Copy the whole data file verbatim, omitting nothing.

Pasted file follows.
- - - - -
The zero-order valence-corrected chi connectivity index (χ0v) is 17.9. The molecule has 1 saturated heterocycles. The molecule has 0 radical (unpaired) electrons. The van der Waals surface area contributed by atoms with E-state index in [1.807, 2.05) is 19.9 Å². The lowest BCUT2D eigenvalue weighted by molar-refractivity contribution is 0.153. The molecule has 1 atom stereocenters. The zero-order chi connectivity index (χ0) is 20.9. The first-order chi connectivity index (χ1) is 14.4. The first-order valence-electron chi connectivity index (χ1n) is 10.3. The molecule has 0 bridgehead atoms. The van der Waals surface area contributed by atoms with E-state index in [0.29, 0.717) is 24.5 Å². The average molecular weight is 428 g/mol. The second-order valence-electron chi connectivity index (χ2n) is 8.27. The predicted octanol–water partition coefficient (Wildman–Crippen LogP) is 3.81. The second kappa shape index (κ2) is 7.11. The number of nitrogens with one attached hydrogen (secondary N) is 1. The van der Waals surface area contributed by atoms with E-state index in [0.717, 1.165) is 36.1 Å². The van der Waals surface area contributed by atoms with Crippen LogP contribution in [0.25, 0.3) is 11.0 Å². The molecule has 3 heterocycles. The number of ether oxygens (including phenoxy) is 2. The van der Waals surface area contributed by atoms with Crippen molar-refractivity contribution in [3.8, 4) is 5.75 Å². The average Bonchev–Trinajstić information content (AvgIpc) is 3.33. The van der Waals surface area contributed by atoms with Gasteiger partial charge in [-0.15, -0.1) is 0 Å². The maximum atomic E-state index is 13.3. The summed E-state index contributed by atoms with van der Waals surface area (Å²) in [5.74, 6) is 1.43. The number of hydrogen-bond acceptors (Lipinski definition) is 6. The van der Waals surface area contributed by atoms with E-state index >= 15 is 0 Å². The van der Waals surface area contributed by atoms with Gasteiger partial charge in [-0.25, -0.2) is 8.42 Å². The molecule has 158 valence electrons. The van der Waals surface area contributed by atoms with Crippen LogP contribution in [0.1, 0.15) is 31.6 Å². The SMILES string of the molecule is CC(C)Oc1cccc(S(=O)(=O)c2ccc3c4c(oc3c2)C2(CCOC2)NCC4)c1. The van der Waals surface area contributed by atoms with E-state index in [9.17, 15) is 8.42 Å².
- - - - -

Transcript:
The zero-order valence-corrected chi connectivity index (χ0v) is 17.9. The molecule has 1 saturated heterocycles. The molecule has 0 radical (unpaired) electrons. The van der Waals surface area contributed by atoms with E-state index in [1.807, 2.05) is 19.9 Å². The lowest BCUT2D eigenvalue weighted by molar-refractivity contribution is 0.153. The molecule has 1 atom stereocenters. The zero-order chi connectivity index (χ0) is 20.9. The first-order chi connectivity index (χ1) is 14.4. The first-order valence-electron chi connectivity index (χ1n) is 10.3. The molecule has 0 bridgehead atoms. The van der Waals surface area contributed by atoms with E-state index in [0.29, 0.717) is 24.5 Å². The average molecular weight is 428 g/mol. The second-order valence-electron chi connectivity index (χ2n) is 8.27. The predicted octanol–water partition coefficient (Wildman–Crippen LogP) is 3.81. The second kappa shape index (κ2) is 7.11. The number of nitrogens with one attached hydrogen (secondary N) is 1. The van der Waals surface area contributed by atoms with E-state index in [0.717, 1.165) is 36.1 Å². The van der Waals surface area contributed by atoms with Crippen LogP contribution in [0.25, 0.3) is 11.0 Å². The molecule has 3 heterocycles. The number of ether oxygens (including phenoxy) is 2. The van der Waals surface area contributed by atoms with Crippen molar-refractivity contribution in [3.8, 4) is 5.75 Å². The average Bonchev–Trinajstić information content (AvgIpc) is 3.33. The van der Waals surface area contributed by atoms with Gasteiger partial charge in [-0.15, -0.1) is 0 Å². The maximum atomic E-state index is 13.3. The summed E-state index contributed by atoms with van der Waals surface area (Å²) in [5.74, 6) is 1.43. The number of hydrogen-bond acceptors (Lipinski definition) is 6. The van der Waals surface area contributed by atoms with E-state index >= 15 is 0 Å². The van der Waals surface area contributed by atoms with Gasteiger partial charge in [-0.25, -0.2) is 8.42 Å². The molecule has 158 valence electrons. The van der Waals surface area contributed by atoms with Crippen LogP contribution in [0.1, 0.15) is 31.6 Å². The SMILES string of the molecule is CC(C)Oc1cccc(S(=O)(=O)c2ccc3c4c(oc3c2)C2(CCOC2)NCC4)c1. The van der Waals surface area contributed by atoms with E-state index in [9.17, 15) is 8.42 Å².